Ramen, like sushi, is a Japanese dish that has nestled itself into America’s eating consciousness, though this isn’t always a positive thing. Ask a typical American college student what they think of ramen and you might get a groan or a chuckle and maybe a story about “that one week I couldn’t leave my dorm” or an anecdote about the dangers of a high sodium diet. Like several actors’ careers (I’m looking at you Adam Sandler), ramen appears to get by due to its ease of preparation, availability, and overall infamy–people are willing to overlook just how cheap and terrible for their life it might because it’s a familiar, reliable poison. However, I digress. Most of these grievances are reserved for the microwave and instant variants of ramen. Put simply, there is good, gourmet ramen out there, just not at most grocery stores. . . Whole Foods on the Bowery, however, is a game changer!

Revolutionary Ramen

Located in the form of a counter on the second floor of an ordinary-looking Whole Foods, Yuji Ramen is an extraordinary eatery that takes one’s assumptions about ramen and flambes them into sweet, delicious oblivion. Starting off as a Smorgasburg vendor then a Whole Foods-sponsored pop up shop, Yuji’s popularity has earned it a permanent placement upstairs and a large, loyal following. After eating countless bowl upon bowl of noodle-filled Nirvana, I have to say this positive reception is completely deserved.

Most people might doubt that a ramen-based restaurant could succeed in catering to different clients and tastes, but Yuji offers customers two radically different types of ramen.

The “Daily Shoyu” is your typical meat broth-based ramen but comes with the added twist of being different just about every day. Using fresh cuts of meat from the Whole Foods butcher, Yuji ensures a uniquely delicious experience every day of the week. From blue fish to tuna to mussels to pork to turkey, the shoyu is a favorite for carnivores and a delight on a cold winter day.

Daily Shoyu with Blue and Lamb

Daily Shoyu with Bluefish and Lamb

The second type of ramen is the “mazeman” a newer variant that is made without broth and cooked by an open flame. Using a profusion of savory oils, fresh ingredients that alternate between crunchy and gooey, and perfectly firm and textured noodles, Yuji’s mazeman is a refined kind of ramen that one might liken to an al-dente pasta dish. Instead of your standard pork or chicken, Yuji brings customers original and dazzling concoctions like Smokey Bacon and Poached Egg with Kale or Salmon and Cheese. Spicy Tuna and Uni Miso (Sea Urchin) also have their own mazeman on the menu. For vegetarians, there’s also a Miso Roasted Vegetable mazeman, though I admit I have never sampled it because of my love for the meat and seafood selections.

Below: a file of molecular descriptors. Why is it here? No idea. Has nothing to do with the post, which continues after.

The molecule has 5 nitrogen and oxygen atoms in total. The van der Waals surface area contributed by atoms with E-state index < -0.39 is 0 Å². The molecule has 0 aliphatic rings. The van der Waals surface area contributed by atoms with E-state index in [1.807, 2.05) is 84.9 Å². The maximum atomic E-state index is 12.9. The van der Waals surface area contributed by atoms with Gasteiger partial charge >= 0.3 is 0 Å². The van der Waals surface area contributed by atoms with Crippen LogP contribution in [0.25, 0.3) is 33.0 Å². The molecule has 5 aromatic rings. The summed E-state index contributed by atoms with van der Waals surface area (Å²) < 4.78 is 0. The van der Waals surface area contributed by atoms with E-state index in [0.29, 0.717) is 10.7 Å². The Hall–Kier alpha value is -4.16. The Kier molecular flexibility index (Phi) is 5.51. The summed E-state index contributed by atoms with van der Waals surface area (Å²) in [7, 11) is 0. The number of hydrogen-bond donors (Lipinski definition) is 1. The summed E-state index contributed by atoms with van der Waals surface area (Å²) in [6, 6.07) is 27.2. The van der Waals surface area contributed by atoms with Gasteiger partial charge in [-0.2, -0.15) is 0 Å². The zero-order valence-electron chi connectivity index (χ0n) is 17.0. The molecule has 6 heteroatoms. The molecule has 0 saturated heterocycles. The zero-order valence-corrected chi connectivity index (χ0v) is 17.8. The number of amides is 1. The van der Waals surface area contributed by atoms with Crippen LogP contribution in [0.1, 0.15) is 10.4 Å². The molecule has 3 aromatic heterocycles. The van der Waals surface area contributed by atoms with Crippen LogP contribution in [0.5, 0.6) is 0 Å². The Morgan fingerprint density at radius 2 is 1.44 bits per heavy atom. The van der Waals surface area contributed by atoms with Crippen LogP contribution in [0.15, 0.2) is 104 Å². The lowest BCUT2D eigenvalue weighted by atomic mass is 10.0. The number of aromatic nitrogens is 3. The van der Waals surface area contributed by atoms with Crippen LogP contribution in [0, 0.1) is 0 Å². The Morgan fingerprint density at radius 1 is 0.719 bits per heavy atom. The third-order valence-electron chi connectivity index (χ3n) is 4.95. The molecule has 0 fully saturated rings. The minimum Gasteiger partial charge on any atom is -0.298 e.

Smokey Bacon and Poached Egg Mazeman on the left, Uni Miso cooked in Sake on the right.

Smokey Bacon and Poached Egg Mazeman on the left, Uni Miso cooked in Sake on the right.

At roughly $9 a pop, Yuji’s prices are reasonable for an up and coming business, and certainly for the quality of the ramen you get. I typically find that one Shoyu leaves me stuffed. However, when it comes to the mazeman, I usually try to make room for two–they’re just THAT yummy. For $12 you can get the combo with cold barley tea and pickled vegetables on the side. Starting this year, Yuji is offering a small selection of desserts.  Additionally, every month, Yuji offers a full seven-course Omakase (Chef’s Choice) Dinner. I plan on sampling it and presenting my findings later this year.